Educators - Math - 1st To 3rd Grade
For teachers who are unsure of their math skills, the Math Maven is here!
First let’s deal with attitude.
If you’re convinced you have no head for numbers, you are wrong. Everybody has a head for numbers. Now, we’re not talking rocket science. We’re talking basic arithmetic.
In grammar school, you are required to teach all subjects. In my imperfect survey, I ask all grammar school teachers - what is your weakest subject. 99 out of a 100 will answer math. On the face of it, this is ridiculous because you should be teaching only arithmetic in the early years (grades 1-3).
I blame the various teaching colleges for muddying the waters. They are introducing advanced mathematical notions to people who have the job of teaching only the basics. For example, the absurd notion of teaching estimating to children who have not mastered the particulars of precise measurement is ridiculous. First comes the precision of exact measurement - be it length, area or volume. The job of estimating can only be done by people with knowledge of and experience with precise measurement. Otherwise, you are promoting guessing -not educated guessing - just guessing.
If you do a bang-up job of teaching the basics: addition, subtraction, multiplication and division, your students will be ready to tackle problem-solving, set theory, advanced math concepts, estimation, etc. in grades 4,5, and 6.
I can make two unequivocal recommendations: Cuisenaire Rods and the Mad Minute.
Cuisenaire rods have been around for over 40 years. They are not manipulatives or any other new-fangled device. They are Cuisenaire rods - period. Their success has been reaffirmed over and over again. Fractions are understood in the first grade using the rods. Just imagine.
There are 3 excellent teacher guides (K-2, 3-4, 5-6 grades) . If you were properly taught their use, the caliber of arithmetic teaching would skyrocket. NO! Other devices do not compare for a multitude of reasons.
Over the past 12 years, I have discovered that many grammar school teachers have been introduced to them. But in all that time, I have only met 2 who understood them and how to use them. Given the excellent manuals available, it is time to get with it. (My son could do fractions at 6 years old because he was taught with the rods.)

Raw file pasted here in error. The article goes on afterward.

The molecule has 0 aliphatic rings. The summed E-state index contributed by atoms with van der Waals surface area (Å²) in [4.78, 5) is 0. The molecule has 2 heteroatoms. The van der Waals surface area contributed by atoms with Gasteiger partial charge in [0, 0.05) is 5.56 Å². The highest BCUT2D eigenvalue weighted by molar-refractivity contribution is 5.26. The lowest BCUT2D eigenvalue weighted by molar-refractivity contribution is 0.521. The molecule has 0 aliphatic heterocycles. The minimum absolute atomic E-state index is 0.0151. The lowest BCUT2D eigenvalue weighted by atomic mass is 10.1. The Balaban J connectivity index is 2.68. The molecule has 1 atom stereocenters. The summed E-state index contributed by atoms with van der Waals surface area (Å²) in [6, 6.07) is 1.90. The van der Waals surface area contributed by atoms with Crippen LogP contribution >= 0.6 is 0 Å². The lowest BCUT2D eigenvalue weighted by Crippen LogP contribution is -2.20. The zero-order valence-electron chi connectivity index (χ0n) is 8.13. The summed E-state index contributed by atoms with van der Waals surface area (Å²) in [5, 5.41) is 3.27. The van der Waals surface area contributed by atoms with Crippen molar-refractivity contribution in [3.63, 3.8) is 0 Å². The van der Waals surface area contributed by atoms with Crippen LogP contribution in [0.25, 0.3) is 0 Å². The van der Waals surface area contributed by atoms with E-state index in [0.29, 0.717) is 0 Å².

I cannot say enough good things about the Mad Minute, a brilliant solution to the problem of number drill. It makes a contest between the student and the clock to nail down the 4 arithmetic functions.
Yes! There are other excellent publications to brighten up the arithmetic day.
If the basics are taught early, math becomes a pleasure later on. Up to the kindergarten age, children count things out. The abstract concept of integers (i.e. whole numbers like 2,3,4,5,6,7,8,9…) is the next step. The best assistant to this transition is Cuisenaire Rods. The sooner children begin “playing” with them, the better. Once familiarity is achieved , I recommend Hidden Rods/Hidden Numbers. The first set of exercises does NOT involve numbers – just relationships. A neat transition to the second set of exercises which introduces the concept of the rods as representing numbers.
In addition , the SuperSource book for grades K-2 is recommended for parents and teachers so that the maximum results can be obtained. If the teacher understands, then the student has a chance to grasp the principles.
Much can be taught to a pre-schooler through observation. No books necessary. There is a wonderful thing called a Fibonacci curve (pronounced fib-oh-nachy). In the spring, if there are ferns coming up near you, observe the coiled-up fern leaf. It is the spiral called the Fibonacci curve. If you have a nautilus shell sliced in half, that is a Fibonacci curve. So is the top of a violin. There’s more but we’ll discuss that later.
In this way you are teaching a comfortable familiarity with numbers – preparing the child for further adventures with numbers.
One more recommendation. Adventures of Penrose, The Mathematical Cat by Theoni Pappas.
A marvelous addition to a teacher's day. For example, the square of 15.
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